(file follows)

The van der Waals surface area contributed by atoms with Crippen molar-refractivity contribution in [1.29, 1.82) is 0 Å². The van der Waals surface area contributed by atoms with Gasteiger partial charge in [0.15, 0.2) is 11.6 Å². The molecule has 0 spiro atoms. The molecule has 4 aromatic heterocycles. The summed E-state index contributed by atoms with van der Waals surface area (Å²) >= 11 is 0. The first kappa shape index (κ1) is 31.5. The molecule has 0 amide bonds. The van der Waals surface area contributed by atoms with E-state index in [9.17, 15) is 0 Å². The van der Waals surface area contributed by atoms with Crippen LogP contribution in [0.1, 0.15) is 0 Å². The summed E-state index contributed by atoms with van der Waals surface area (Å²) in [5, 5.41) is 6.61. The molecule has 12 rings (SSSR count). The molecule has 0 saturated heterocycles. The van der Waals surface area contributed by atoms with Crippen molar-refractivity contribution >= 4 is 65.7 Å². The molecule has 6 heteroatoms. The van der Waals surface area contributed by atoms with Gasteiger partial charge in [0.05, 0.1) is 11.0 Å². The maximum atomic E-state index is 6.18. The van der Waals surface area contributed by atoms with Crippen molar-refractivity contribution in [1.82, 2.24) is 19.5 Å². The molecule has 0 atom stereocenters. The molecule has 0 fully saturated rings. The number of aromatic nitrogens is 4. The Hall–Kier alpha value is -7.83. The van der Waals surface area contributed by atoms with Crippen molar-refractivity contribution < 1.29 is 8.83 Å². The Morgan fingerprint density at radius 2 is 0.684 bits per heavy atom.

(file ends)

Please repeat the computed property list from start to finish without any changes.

The van der Waals surface area contributed by atoms with Crippen molar-refractivity contribution in [1.29, 1.82) is 0 Å². The van der Waals surface area contributed by atoms with Gasteiger partial charge in [0.15, 0.2) is 11.6 Å². The molecule has 0 spiro atoms. The molecule has 4 aromatic heterocycles. The summed E-state index contributed by atoms with van der Waals surface area (Å²) >= 11 is 0. The first kappa shape index (κ1) is 31.5. The molecule has 0 amide bonds. The van der Waals surface area contributed by atoms with E-state index in [9.17, 15) is 0 Å². The van der Waals surface area contributed by atoms with Crippen LogP contribution in [0.1, 0.15) is 0 Å². The summed E-state index contributed by atoms with van der Waals surface area (Å²) in [5, 5.41) is 6.61. The molecule has 12 rings (SSSR count). The molecule has 0 saturated heterocycles. The van der Waals surface area contributed by atoms with Crippen molar-refractivity contribution >= 4 is 65.7 Å². The molecule has 6 heteroatoms. The van der Waals surface area contributed by atoms with Gasteiger partial charge in [0.05, 0.1) is 11.0 Å². The maximum atomic E-state index is 6.18. The van der Waals surface area contributed by atoms with Crippen molar-refractivity contribution in [1.82, 2.24) is 19.5 Å². The molecule has 0 atom stereocenters. The molecule has 0 fully saturated rings. The number of aromatic nitrogens is 4. The Hall–Kier alpha value is -7.83. The van der Waals surface area contributed by atoms with Crippen molar-refractivity contribution < 1.29 is 8.83 Å². The Morgan fingerprint density at radius 2 is 0.684 bits per heavy atom.